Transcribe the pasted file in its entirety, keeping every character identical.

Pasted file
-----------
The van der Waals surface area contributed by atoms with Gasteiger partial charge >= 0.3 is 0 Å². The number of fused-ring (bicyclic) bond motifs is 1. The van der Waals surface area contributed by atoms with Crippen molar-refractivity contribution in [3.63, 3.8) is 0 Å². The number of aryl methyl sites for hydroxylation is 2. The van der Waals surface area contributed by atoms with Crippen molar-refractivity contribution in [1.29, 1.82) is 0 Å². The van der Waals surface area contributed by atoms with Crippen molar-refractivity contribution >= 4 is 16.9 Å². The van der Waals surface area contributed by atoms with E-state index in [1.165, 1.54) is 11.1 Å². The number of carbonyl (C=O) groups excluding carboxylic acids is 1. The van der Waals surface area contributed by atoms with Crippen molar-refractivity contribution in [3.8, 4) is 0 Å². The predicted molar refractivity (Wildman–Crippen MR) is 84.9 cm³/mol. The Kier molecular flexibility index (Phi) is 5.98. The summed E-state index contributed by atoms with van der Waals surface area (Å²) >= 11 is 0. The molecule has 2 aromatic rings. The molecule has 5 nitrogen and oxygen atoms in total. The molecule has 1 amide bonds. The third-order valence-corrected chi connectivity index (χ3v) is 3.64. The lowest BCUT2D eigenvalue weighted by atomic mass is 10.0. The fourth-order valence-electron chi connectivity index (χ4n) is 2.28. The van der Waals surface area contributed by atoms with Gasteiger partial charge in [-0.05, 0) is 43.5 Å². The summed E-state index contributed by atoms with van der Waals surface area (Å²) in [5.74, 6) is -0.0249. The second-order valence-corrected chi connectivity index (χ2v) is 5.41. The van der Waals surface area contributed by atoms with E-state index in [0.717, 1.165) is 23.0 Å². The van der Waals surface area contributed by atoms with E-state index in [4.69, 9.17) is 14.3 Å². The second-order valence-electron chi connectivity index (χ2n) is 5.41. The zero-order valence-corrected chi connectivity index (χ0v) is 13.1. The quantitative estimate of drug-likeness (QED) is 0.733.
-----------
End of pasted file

The van der Waals surface area contributed by atoms with Gasteiger partial charge >= 0.3 is 0 Å². The number of fused-ring (bicyclic) bond motifs is 1. The van der Waals surface area contributed by atoms with Crippen molar-refractivity contribution in [3.63, 3.8) is 0 Å². The number of aryl methyl sites for hydroxylation is 2. The van der Waals surface area contributed by atoms with Crippen molar-refractivity contribution in [1.29, 1.82) is 0 Å². The van der Waals surface area contributed by atoms with Crippen molar-refractivity contribution >= 4 is 16.9 Å². The van der Waals surface area contributed by atoms with E-state index in [1.165, 1.54) is 11.1 Å². The number of carbonyl (C=O) groups excluding carboxylic acids is 1. The van der Waals surface area contributed by atoms with Crippen molar-refractivity contribution in [3.8, 4) is 0 Å². The predicted molar refractivity (Wildman–Crippen MR) is 84.9 cm³/mol. The Kier molecular flexibility index (Phi) is 5.98. The summed E-state index contributed by atoms with van der Waals surface area (Å²) >= 11 is 0. The molecule has 2 aromatic rings. The molecule has 5 nitrogen and oxygen atoms in total. The molecule has 1 amide bonds. The third-order valence-corrected chi connectivity index (χ3v) is 3.64. The lowest BCUT2D eigenvalue weighted by atomic mass is 10.0. The fourth-order valence-electron chi connectivity index (χ4n) is 2.28. The van der Waals surface area contributed by atoms with Gasteiger partial charge in [-0.05, 0) is 43.5 Å². The summed E-state index contributed by atoms with van der Waals surface area (Å²) in [5.74, 6) is -0.0249. The second-order valence-corrected chi connectivity index (χ2v) is 5.41. The van der Waals surface area contributed by atoms with E-state index in [0.717, 1.165) is 23.0 Å². The van der Waals surface area contributed by atoms with E-state index in [4.69, 9.17) is 14.3 Å². The second-order valence-electron chi connectivity index (χ2n) is 5.41. The zero-order valence-corrected chi connectivity index (χ0v) is 13.1. The quantitative estimate of drug-likeness (QED) is 0.733.